Yuliya Kulikova

Research Scientist


Personal website


Contact: yuliya.kulikova@oist.jp


Research interests

Quantitative Macroeconomics, Applied Microeconometrics, Inequality,

Labor Economics, Family Economics, Health




SARS-CoV-2 transmission, vaccination rate and the fate of resistant strains (with Simon Rella, Fyodor Kondrashov and Manolis Dermitzakis)

Scientific Reports 11, 15729 (2021) https://doi.org/10.1038/s41598-021-95025-3

Vaccines are thought to be the best available solution for controlling the ongoing SARS-CoV-2 pandemic. However, the emergence of vaccine-resistant strains may come too rapidly for current vaccine developments to alleviate the health, economic and social consequences of the pandemic. To quantify and characterize the risk of such a scenario, we created a SIR-derived model with initial stochastic dynamics of the vaccine-resistant strain to study the probability of its emergence and establishment. Using parameters realistically resembling SARS-CoV-2 transmission, we model a wave-like pattern of the pandemic and consider the impact of the rate of vaccination and the strength of non-pharmaceutical intervention measures on the probability of emergence of a resistant strain. We found a counterintuitive result that the highest probability for the establishment of the resistant strain comes at a time of reduced non-pharmaceutical intervention measures when most individuals of the population have been vaccinated. Consequently, we show that a period of transmission reduction close to the end of the vaccination campaign can substantially reduce the probability of resistant strain establishment. Our results suggest that policymakers and individuals should consider maintaining non-pharmaceutical interventions throughout the entire vaccination period.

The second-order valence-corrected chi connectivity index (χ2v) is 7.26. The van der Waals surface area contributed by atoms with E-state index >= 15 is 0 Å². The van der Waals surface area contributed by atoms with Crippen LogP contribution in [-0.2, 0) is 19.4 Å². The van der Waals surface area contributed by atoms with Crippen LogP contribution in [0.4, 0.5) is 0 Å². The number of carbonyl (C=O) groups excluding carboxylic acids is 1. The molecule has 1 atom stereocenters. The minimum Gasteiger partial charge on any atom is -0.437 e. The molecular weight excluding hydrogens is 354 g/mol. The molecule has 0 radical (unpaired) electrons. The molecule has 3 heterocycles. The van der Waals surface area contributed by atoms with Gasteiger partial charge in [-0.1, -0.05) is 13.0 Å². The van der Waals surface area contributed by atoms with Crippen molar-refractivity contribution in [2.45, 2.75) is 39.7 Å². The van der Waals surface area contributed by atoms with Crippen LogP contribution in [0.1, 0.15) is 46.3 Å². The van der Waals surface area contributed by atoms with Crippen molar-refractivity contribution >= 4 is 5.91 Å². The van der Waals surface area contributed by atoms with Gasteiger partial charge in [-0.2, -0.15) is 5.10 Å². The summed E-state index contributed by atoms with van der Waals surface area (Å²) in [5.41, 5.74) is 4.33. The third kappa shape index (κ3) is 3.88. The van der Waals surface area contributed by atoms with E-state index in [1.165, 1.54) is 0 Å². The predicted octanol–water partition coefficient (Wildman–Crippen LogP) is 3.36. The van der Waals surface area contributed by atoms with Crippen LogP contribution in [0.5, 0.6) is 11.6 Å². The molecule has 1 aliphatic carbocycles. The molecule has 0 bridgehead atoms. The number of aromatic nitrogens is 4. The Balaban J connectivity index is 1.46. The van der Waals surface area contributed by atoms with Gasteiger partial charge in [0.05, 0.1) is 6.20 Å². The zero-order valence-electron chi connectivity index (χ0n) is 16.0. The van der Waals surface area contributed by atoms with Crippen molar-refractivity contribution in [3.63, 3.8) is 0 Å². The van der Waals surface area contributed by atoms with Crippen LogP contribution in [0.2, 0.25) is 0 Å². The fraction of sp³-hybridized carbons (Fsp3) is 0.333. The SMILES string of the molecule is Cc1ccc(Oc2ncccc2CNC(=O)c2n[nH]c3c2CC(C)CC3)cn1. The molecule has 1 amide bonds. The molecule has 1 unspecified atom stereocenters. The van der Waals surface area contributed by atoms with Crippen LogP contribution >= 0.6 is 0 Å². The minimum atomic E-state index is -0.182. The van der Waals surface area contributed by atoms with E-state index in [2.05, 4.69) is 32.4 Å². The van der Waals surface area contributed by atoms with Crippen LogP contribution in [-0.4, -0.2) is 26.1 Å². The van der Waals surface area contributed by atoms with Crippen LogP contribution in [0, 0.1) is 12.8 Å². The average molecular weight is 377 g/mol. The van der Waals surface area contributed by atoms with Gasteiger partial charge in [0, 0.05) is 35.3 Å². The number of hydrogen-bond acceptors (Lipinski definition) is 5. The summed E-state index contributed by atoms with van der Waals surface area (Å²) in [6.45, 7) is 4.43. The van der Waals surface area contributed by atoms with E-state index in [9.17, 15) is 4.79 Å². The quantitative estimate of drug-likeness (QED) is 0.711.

Marriage and Health: Selection, Protection, and Assortative Mating (with Nezih Guner and Joan Llull)

European Economic Review, Volume 104, May 2018, Pages 138-166

Reprint in European Economic Review Special Issue on Gender Differences in Labor Market, Volume 109, October 2018, Pages 162-190. Previously circulated under the title"Does Marriage Make You Healthier?"

We use the Panel Study of Income Dynamics (PSID) and the Medical Expenditure Panel Survey (MEPS) to study the relationship between marriage and health for working-age (20 to 64) individuals. In both data sets married agents are healthier than unmarried ones, and the health gap between married and unmarried agents widens by age. After controlling for observables, a gap of about 12 percentage points in self-reported health persists for ages 55-59. We estimate the marriage health gap non-parametrically as a function of age. If we allow for unobserved heterogeneity in innate permanent health, potentially correlated with timing and likelihood of marriage, we find that the effect of marriage on health disappears at younger (20-39) ages, while about 6 percentage points difference between married and unmarried individuals, about half of the total gap, remains at older (55-59) ages. These results indicate that association between marriage and health is mainly driven by selection into marriage at younger ages, while there might be a protective effect of marriage at older ages. We analyze how selection and protective effects of marriage show up in the data.